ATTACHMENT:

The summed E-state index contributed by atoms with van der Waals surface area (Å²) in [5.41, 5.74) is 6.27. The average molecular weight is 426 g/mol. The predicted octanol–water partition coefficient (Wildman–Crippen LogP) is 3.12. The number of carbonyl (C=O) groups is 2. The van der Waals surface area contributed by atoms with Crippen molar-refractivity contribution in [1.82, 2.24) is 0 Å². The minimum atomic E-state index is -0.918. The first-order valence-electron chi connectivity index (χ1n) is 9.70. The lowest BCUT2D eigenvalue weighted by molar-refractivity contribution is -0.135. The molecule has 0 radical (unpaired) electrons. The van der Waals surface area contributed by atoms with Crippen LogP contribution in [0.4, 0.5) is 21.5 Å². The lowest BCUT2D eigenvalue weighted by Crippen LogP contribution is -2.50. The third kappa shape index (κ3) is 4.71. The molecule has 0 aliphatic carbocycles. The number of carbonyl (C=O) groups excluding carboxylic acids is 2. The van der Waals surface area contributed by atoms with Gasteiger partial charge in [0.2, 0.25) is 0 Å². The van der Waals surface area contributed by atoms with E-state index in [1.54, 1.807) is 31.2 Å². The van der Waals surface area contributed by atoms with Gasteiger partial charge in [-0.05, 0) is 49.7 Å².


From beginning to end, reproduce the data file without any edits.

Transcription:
The summed E-state index contributed by atoms with van der Waals surface area (Å²) in [5.41, 5.74) is 6.27. The average molecular weight is 426 g/mol. The predicted octanol–water partition coefficient (Wildman–Crippen LogP) is 3.12. The number of carbonyl (C=O) groups is 2. The van der Waals surface area contributed by atoms with Crippen molar-refractivity contribution in [1.82, 2.24) is 0 Å². The minimum atomic E-state index is -0.918. The first-order valence-electron chi connectivity index (χ1n) is 9.70. The lowest BCUT2D eigenvalue weighted by molar-refractivity contribution is -0.135. The molecule has 0 radical (unpaired) electrons. The van der Waals surface area contributed by atoms with Crippen LogP contribution in [0.4, 0.5) is 21.5 Å². The lowest BCUT2D eigenvalue weighted by Crippen LogP contribution is -2.50. The third kappa shape index (κ3) is 4.71. The molecule has 0 aliphatic carbocycles. The number of carbonyl (C=O) groups excluding carboxylic acids is 2. The van der Waals surface area contributed by atoms with Gasteiger partial charge in [0.2, 0.25) is 0 Å². The van der Waals surface area contributed by atoms with E-state index in [1.54, 1.807) is 31.2 Å². The van der Waals surface area contributed by atoms with Gasteiger partial charge in [-0.05, 0) is 49.7 Å².